Pennington disputes that the offer from Naquin was to erect the fence at his own cost. Even Naquin admits that he also mentioned that perhaps Pennington could pay for the fence and use the expense as a tax write-off. However, Naquin insists this was an offhand suggestion and that he stood by, ready and willing to pay for the cost of the fence.

Although it is disputed at whose cost the fence would have been erected, it is undisputed that the whole fence issue was "left at the table" at the end of the meeting, with Daryl stating he would check with his grandfather. However, neither party followed up on the issue.

Initially, we note that the erection of fences was not negotiated in the lease agreement itself. Nevertheless, Naquin maintains that Pennington was legally obligated to maintain the leased property in a condition to serve the use for which it was intended and to provide the lessee with the peaceable possession of the land. According to Naquin, this obligation includes the duty to allow him to erect an electric fence to protect his crops from the deer invasion.

Whether providing Naquin with "peaceable possession" of the land includes allowing Naquin to erect an electric fence is the more difficult question, which we need not decide, because we find that even if such a duty was owed, Naquin has failed to show that it was breached, or that the loss to his crop was caused by the alleged breach.

As noted earlier, Naquin admitted that once he became aware of the deer eating his crop, it was his own responsibility to prevent further damage. Naquin has failed to prove that his inability to prevent further damage was somehow caused by Pennington. He has failed to prove that his request to erect a fence was categorically refused. It is undisputed that the request was unresolved at the end of the meeting, and no one ever followed up on it. Naquin testified that Daryl never got back to him after he talked with his grandfather about it; Daryl testified that he never heard anything further about the fence from Naquin. This is not a situation where Naquin was prepared with materials and labor to erect the fence, but was prevented from doing so by Daryl's refusal. Daryl simply indicated that he needed his grandfather's permission to allow such a fence and he indicated that the permission may not be forthcoming because it had not been granted in the past.

Therefore, while Pennington may have had a duty to allow Naquin to prevent any further damage, we find Naquin has failed to prove that such a duty was breached. And even if breached, there is sufficient evidence in the record to establish that the damage to Naquin's crop was already severe and that the erection of a fence at this stage would do little to deter the deer that were already feeding on the crop.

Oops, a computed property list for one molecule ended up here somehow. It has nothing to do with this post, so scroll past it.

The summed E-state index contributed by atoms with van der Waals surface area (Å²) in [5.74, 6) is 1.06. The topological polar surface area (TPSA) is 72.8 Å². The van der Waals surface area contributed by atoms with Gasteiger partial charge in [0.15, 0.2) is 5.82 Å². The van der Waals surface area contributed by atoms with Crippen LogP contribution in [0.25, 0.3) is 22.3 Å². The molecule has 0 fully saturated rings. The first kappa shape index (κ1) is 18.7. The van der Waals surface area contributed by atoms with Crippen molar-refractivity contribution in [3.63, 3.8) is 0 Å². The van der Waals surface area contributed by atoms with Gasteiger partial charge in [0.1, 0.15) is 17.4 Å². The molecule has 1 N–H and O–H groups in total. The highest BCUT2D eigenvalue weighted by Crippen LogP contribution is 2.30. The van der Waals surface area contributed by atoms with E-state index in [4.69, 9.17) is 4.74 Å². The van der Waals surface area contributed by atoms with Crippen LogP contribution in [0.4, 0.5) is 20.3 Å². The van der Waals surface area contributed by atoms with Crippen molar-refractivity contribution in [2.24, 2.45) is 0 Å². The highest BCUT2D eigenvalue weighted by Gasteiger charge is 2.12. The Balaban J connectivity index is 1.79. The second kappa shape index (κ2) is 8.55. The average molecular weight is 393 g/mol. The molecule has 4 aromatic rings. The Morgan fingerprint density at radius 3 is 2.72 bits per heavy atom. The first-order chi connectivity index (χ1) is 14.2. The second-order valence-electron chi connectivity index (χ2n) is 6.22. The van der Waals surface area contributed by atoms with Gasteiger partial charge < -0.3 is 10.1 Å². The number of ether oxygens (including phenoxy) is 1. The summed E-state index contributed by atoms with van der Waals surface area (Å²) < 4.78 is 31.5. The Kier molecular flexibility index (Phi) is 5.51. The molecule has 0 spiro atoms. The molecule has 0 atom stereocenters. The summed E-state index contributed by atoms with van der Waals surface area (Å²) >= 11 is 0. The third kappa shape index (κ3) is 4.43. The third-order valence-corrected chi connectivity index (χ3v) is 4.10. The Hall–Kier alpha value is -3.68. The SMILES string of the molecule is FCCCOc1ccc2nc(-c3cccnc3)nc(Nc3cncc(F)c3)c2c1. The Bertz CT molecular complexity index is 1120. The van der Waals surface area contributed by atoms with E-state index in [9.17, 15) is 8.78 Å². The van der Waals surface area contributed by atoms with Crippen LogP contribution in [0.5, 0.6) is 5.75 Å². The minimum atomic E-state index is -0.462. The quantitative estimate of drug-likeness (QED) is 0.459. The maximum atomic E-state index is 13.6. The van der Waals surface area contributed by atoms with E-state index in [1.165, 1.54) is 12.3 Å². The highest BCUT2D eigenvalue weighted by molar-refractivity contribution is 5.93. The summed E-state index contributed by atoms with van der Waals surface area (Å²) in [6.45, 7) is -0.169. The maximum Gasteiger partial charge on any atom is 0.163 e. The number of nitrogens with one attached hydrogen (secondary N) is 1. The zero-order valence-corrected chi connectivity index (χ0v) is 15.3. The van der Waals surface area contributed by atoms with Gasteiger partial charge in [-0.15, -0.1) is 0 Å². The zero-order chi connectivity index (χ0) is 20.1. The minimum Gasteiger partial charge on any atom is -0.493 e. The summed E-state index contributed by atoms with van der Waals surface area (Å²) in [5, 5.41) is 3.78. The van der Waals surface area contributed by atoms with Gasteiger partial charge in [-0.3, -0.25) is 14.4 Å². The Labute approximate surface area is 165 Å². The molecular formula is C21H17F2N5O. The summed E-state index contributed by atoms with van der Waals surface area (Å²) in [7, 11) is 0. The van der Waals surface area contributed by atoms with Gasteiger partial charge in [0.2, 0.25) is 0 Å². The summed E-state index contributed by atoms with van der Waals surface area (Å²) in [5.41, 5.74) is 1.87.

Thus, without deciding whether the lease agreement obligated Pennington to allow his lessee to alter the land in order to protect his crop, we find the trial court erred in holding that such a duty was breached and that this breach caused the total loss of Naquin's crop.

For all of the foregoing reasons, we find merit to Pennington's appeal, and reverse the judgment of the trial court.

We now address the issue of whether the trial court erred in dismissing Pennington's reconventional demand for the expenses incurred in returning the property to its former condition after the lease expired. In particular, Pennington complains that Naquin dug ditches in the land across roads used to traverse the property and left the rows of dirt and large piles of lime on the property. Naquin denies that he damaged the land or the roads thereon in any way and maintains that ditches were dug for proper drainage and the rows built as part of the soil preparation which was authorized by Daryl Pennington and comprised an integral part of the farming operations which were the object of the lease. Thus, Naquin maintains he was under no obligation to return the land to its former condition.

Our review of the record reveals that the land was only altered by Naquin in furtherance of the farming operations that were the clear object of the lease, and that such alterations, being integral parts of farming operations, were anticipated by the parties as part of the purpose for which the lease was intended. Therefore, Pennington has failed to prove that he is entitled to recover damages on the reconventional demand. The trial court did not err in dismissing this claim.

For all the foregoing reasons, the judgment of the trial court in favor of plaintiff and against Pennington is reversed; the denial of the reconventional demand is affirmed. All costs of this appeal are assessed to plaintiff.


Summaries of

K & M Enterprises of Slaughter, Inc. v. Pennington

Court of Appeal of Louisiana, First Circuit
Jun 30, 2000
764 So. 2d 1089 (La. Ct. App. 2000)
Case details for

K & M Enterprises of Slaughter, Inc. v. Pennington

Case Details


Court:Court of Appeal of Louisiana, First Circuit

Date published: Jun 30, 2000


764 So. 2d 1089 (La. Ct. App. 2000)